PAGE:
Quantitative Hydrogen Chloride Detection in Combustion Environments Using Tunable Diode Laser Absorption Spectroscopy with Comprehensive Investigation of Hot Water Interference

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Abstract

Hydrogen chloride (HCl) monitoring during combustion/gasification of biomass fuels and municipal solid waste, such as polyvinyl chloride (PVC) and food residues, is demanded to avoid the adverse effect of HCl to furnace operation and to improve the quality of the gas products. Infrared tunable diode laser absorption spectroscopy (IR-TDLAS) is a feasible nonintrusive in-situ method for HCl measurements in harsh environments. In the present work, the measurement was performed using the R(3) line of the ν2 vibrational band of HCl at 5739.25 cm–1 (1742.4 nm). Water vapor is ubiquitous in combustion/gasification environments, and its spectral interference is one of the most common challenges for IR-TDLAS. Spectral analysis based on the current well-known databases was found to be insufficient to achieve an accurate measurement. The lack of accurate temperature-dependent water spectra can introduce thousands parts per million (ppm) HCl overestimation. For the first time, accurate spectroscopic data of temperature-dependent water spectra near 5739.3 cm–1 were obtained based on a systematic experimental investigation of the hot water lines in a well-controlled, hot flue gas with a temperature varying from 1100 to 1950 K. With the accurate knowledge of hot water interference, the HCl TDLAS system can achieve a detection limit of about 100 ppm⋅m at around 1500 K, and simultaneously the gas temperature can be derived. The technique was applied to measure the temporally resolved HCl release and local temperature over burning PVC particles in hot flue gas at 1790 K.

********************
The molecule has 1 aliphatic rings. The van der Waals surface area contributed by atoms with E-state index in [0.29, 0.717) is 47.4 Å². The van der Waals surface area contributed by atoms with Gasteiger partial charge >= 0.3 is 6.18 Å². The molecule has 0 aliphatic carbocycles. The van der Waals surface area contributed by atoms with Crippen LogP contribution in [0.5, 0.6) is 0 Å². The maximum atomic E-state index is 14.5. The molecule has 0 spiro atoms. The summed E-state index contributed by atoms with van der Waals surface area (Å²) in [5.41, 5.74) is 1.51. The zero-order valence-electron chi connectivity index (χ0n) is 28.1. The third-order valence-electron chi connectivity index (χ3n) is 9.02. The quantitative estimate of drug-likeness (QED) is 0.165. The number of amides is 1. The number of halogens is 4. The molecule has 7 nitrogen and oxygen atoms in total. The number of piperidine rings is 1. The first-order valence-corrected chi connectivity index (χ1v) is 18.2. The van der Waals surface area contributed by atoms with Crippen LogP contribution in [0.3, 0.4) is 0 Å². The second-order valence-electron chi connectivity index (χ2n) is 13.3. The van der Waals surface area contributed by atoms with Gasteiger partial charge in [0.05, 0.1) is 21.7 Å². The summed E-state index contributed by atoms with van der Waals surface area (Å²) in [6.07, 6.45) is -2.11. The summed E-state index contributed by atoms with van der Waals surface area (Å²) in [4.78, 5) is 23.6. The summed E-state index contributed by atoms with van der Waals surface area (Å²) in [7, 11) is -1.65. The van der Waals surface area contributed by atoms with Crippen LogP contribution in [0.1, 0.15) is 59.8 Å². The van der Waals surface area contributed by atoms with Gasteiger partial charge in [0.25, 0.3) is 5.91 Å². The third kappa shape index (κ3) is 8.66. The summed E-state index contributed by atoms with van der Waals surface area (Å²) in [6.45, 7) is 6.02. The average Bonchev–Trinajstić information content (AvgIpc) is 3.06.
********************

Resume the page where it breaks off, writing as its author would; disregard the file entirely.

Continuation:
Original languageEnglish
JournalApplied Spectroscopy
DOIs
Publication statusPublished - 2022 Jan 4

Subject classification (UKÄ)

  • Atom and Molecular Physics and Optics

Keywords

  • biomass
  • combustion–gasification environments
  • high temperature
  • hot water line
  • Hydrogen chloride
  • TDLAS
  • tunable diode laser absorption spectroscopy
  • waste

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